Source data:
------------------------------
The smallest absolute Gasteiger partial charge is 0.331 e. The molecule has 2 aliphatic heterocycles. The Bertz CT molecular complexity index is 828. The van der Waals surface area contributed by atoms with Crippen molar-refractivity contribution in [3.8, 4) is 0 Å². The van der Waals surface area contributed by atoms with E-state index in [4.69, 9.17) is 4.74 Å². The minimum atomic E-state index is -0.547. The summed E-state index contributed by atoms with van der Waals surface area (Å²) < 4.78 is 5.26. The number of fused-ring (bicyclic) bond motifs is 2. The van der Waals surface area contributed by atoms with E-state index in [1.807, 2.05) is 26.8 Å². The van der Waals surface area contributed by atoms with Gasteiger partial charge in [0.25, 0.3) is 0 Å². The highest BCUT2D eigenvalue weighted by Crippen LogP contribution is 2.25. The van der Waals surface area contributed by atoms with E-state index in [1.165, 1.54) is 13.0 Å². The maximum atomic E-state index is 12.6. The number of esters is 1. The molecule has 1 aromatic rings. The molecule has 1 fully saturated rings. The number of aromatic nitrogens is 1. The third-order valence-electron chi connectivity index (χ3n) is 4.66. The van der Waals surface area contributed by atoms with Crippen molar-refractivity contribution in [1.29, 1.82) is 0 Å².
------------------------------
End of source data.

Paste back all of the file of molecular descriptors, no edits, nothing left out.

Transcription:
The smallest absolute Gasteiger partial charge is 0.331 e. The molecule has 2 aliphatic heterocycles. The Bertz CT molecular complexity index is 828. The van der Waals surface area contributed by atoms with Crippen molar-refractivity contribution in [3.8, 4) is 0 Å². The van der Waals surface area contributed by atoms with E-state index in [4.69, 9.17) is 4.74 Å². The minimum atomic E-state index is -0.547. The summed E-state index contributed by atoms with van der Waals surface area (Å²) < 4.78 is 5.26. The number of fused-ring (bicyclic) bond motifs is 2. The van der Waals surface area contributed by atoms with E-state index in [1.807, 2.05) is 26.8 Å². The van der Waals surface area contributed by atoms with Gasteiger partial charge in [0.25, 0.3) is 0 Å². The highest BCUT2D eigenvalue weighted by Crippen LogP contribution is 2.25. The van der Waals surface area contributed by atoms with E-state index in [1.165, 1.54) is 13.0 Å². The maximum atomic E-state index is 12.6. The number of esters is 1. The molecule has 1 aromatic rings. The molecule has 1 fully saturated rings. The number of aromatic nitrogens is 1. The third-order valence-electron chi connectivity index (χ3n) is 4.66. The van der Waals surface area contributed by atoms with Crippen molar-refractivity contribution in [1.29, 1.82) is 0 Å².